Fires, explosions, and collisions can lead to burn injuries and fatalities

Jack-up rig accidents including electrical fires and gas leaks which cause burns and other serious, and sometimes fatal, injuries

Tugboat and barge injuries occur because of tripping and falling and are often severe

Fortunately, the Jones Act covers each of these different types of an offshore injury.


Although you probably understand that your job as a worker on a seagoing vessel is risky and dangerous, it should make you feel somewhat better knowing that this law is in place to protect you. Hopefully nothing ever happens and you never need to use it, but if you do, at least you’re protected.

The ocean could be really dangerous, especially for offshore oil rig workers. A single accident can make you physically impaired permanently. To safeguard the interest of oil rig workers, the Merchant Marine law has been passed to compensate the workers and restore justice. As a worker, you may want to know your rights in case you become a victim of a ghastly offshore explosion while performing your duties. It is here a reliable lawyer dedicated to offshore drilling rig accidents come into the picture to help out. However, you should find the best lawyer for your case to make sure you receive what you are supposed to by the law.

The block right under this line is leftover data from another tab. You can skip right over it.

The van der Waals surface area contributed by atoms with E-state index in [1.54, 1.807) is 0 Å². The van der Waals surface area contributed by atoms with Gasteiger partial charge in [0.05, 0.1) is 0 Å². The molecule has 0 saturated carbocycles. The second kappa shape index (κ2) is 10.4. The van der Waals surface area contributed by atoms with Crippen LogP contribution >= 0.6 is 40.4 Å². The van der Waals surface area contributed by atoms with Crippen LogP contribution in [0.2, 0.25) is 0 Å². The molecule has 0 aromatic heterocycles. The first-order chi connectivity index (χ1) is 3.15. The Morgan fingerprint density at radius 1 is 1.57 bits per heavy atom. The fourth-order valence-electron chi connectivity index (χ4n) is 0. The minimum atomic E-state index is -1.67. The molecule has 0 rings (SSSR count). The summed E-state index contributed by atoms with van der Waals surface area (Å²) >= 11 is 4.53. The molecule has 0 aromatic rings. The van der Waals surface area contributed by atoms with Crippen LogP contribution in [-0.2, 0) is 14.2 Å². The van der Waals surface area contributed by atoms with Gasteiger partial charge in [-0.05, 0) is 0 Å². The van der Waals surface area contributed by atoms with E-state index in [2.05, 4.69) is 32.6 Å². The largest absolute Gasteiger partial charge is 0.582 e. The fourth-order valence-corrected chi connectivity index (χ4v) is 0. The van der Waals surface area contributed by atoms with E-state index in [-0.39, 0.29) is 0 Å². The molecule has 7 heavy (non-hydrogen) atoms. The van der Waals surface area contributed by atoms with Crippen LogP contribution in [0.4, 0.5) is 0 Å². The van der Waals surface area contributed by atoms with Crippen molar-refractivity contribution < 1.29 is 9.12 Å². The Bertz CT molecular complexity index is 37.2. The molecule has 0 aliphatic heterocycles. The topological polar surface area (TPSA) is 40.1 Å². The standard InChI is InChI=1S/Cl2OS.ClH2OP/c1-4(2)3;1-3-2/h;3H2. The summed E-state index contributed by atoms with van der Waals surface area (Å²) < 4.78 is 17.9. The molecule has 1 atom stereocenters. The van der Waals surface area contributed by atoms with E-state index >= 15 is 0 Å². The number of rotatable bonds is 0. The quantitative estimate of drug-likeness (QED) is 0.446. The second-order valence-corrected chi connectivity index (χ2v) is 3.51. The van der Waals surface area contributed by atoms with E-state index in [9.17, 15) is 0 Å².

Do some research

Many folks choose the very first attorney they come across. However, you shouldn’t hire the first Jones act lawyer you stumble upon in your hunt for a legal representative. You ought to carry out some research to find the right attorney to represent your case in the court. By picking a lawyer who has substantial experience in the case, you stand a better chance of winning. In cases of offshore rig accidents, it is the attorney with quite a number of cases in his/her hands who proves to be the best lawyer for handling the dispute.